The final mission launched in 2020 is the Mars 2020 from the United States that launched on the 30th of July. Like Tianwen 1, Mars 2020 is expected to land in February 2021. The mission consists of a rover named Preserverence and a small rotorcraft named Ingenuity that flies in the martian atmosphere. The goal of this mission is to search for signs of past microbial life and environments suitable for potential past microbial life. Along with searching for signs of past life, the mission also aims to collect and cache samples of core rock and regolith for future missions and test the atmosphere’s oxygen production.
Perseverance weighs approximately 1050 kg and is based on the Curiosity rover sent to Mars in 2011. The rover is equipped with cameras, sensors, an antenna, and a spectrometer. Ingenuity weighs around 1.8 kilograms and carries no specialized equipment to record data as it is an experimental technology test. The primary goal of Ingenuity is to test whether the controlled autonomous flight can be possible in Mars’s atmosphere.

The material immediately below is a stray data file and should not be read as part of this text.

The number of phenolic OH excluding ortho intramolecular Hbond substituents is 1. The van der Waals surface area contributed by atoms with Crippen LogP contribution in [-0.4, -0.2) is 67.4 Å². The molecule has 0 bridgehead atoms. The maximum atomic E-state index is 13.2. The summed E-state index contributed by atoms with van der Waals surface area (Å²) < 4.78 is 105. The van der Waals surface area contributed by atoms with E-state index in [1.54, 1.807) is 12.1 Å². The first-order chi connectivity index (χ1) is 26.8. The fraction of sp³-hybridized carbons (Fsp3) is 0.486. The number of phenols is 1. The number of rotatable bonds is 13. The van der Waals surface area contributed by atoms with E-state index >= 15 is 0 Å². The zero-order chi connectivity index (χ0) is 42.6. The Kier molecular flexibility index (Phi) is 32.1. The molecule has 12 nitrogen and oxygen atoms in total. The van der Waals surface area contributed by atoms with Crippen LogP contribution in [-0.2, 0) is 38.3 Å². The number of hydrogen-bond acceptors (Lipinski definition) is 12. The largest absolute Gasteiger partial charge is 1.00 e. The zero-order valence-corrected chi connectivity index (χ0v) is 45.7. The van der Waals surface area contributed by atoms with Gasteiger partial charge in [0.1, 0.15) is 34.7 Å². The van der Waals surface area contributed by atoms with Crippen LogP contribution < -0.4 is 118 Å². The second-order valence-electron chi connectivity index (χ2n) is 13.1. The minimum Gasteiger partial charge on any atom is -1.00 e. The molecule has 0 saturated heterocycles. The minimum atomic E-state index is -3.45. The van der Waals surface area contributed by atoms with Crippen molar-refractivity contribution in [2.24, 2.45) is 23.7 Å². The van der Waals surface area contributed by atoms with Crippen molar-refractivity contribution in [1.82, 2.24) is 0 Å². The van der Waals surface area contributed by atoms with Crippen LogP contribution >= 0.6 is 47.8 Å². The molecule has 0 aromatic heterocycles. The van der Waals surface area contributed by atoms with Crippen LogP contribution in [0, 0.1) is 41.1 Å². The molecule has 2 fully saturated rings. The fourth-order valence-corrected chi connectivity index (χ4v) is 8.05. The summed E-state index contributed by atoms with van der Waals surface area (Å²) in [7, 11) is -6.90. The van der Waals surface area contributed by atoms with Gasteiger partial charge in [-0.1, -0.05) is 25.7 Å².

Mars Missions in Development
Along with missions currently launched in 2020, the various space exploration agencies have also begun development for missions set to launch in the near future. Some are set to launch in 2021 and others have been set to launch in 2032. The following missions listed are only missions independent and projected to launch in before or during 2023.
ExoMars 2022 is part of the European Space Agency’s ExoMars program and is set to launch sometime between August and October 2022 and land on Mars between April and July of 2023. Similar to the purpose of Mars 2020, this mission seeks to find signs of past life on Mars, investigate the changes in water and geochemical environment, as well as explore the sources of atmospheric trace gases. The mission is also testing technology for a future international sample return mission.